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Project Community-based and larger-scale oyster restoration in ACE Basin NERR Phase II
This project will create and protect intertidal oyster reefs and saltmarsh, essential fish habitat, within the Ashepoo-Combahee-Edisto (ACE) Basin National Estuarine Research Reserve in South Carolina. Organization: South Carolina Department of Natural Resources.
Located in Funded Projects / SARP Projects W2B
Project PS document Creating Oyster Niche Structures through Restoration Using Crab Traps
Abandoned crab traps are a prevalent form of marine debris on South Carolina and other states’ scenic coastal shorelines, detracting from their natural beauty and posing an ecological threat. This project, lead by a team of researchers with the South Carolina Department of Natural Resources (SCDNR), led by Associate Marine Scientist, Dr. Peter Kingsley-Smith, is a progressive way to use abandoned and unwanted crab traps to create new and thriving oyster reef habitat with funding from the SARP/NOAA Community-based Restoration Program (CRP), SCDNR.
Located in Funded Projects / SARP Projects W2B
Project Community-Based and Larger-Scale Oyster Restoration in ACE Basin NERR, South Carolina
This project will build intertidal shorelines with oyster reefs.
Located in Funded Projects / SARP Projects W2B
Project Port Orange Living Shoreline and Oyster Reef Restoration System
This project, run primarily by the Marine Discovery Center, will increase intertidal shoreline and oyster reefs and vegetation will be planted.
Located in Funded Projects / SARP Projects W2B
Project Restoring Intertidal Oyster Reefs in Mosquito Lagoon
This project, lead by the Brevard Zoo, will increase acreage of intertidal oyster reef and assist in wake reduction.
Located in Funded Projects / SARP Projects W2B
Project Octet Stream Living Shoreline - Little St. Simons Island, GA.
This project removed a failing bulkhead on Little St. Simons Island, GA and installed a living shoreline in its place to provide stream bank stabilization, habitat for eastern oysters, and essential fish habitat.
Located in Funded Projects / SARP Projects W2B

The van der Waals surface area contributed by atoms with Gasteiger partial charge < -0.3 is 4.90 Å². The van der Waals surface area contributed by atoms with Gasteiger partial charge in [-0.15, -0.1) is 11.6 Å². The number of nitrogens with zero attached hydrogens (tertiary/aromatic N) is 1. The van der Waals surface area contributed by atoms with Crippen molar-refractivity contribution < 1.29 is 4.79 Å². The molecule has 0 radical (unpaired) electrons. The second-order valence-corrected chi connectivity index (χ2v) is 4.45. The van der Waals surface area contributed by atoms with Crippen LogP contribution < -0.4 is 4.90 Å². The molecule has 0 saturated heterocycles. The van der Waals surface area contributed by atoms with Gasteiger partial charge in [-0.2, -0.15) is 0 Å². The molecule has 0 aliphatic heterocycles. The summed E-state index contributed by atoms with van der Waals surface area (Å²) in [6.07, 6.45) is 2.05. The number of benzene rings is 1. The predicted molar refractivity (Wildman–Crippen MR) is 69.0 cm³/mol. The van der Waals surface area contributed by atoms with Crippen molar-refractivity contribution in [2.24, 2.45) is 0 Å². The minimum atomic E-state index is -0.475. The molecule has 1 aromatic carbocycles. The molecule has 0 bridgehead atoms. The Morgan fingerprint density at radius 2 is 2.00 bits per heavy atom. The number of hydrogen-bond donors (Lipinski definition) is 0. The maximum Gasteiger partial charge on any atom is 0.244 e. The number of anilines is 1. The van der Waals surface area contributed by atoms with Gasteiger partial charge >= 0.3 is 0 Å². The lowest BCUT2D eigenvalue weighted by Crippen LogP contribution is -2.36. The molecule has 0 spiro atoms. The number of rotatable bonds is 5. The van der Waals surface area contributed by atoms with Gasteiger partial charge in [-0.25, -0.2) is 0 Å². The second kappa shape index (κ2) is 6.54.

Project Troff document Deadman's Island Restoration Project
Lead by the City of Gulf Breeze, this project restored coastal barrier habitat on Deadman's Island.
Located in Funded Projects / SARP Projects W2B
Project C header Oyster Reef Restoration Through the Use of Non-shell Cultch Material in the Estarine Areas of the Altamaha River, GA
Restoration of oysters along southeastern coasts is important for economic and ecological reasons. Oysters enhance waterquality. Their reefs buffer wave action adjacent to marshes, and they are harvested and marketed by commercial fishermen.
Located in Funded Projects / SARP Projects W2B
Project Troff document FISH Preserve Habitat Restoration Project
The Florida Institute For Saltwater Heritage (FISH) is restoring the “kitchen”, an important fisheries habitat for the section of shallow Sarasota Bay bottom south of Cortez. For villagers during the Depression, the kitchen provided food for the tables of their struggling families and was critical to their survival. In 1999, FISH raised money through community festivals to purchase 100 acres of environmentally-sensitive waterfront property that was slated for large scale development immediately east of the village. This historically-significant area became known as the FISH Preserve and is one of the last remaining undeveloped parcels on northern Sarasota Bay.
Located in Funded Projects / SARP Projects W2B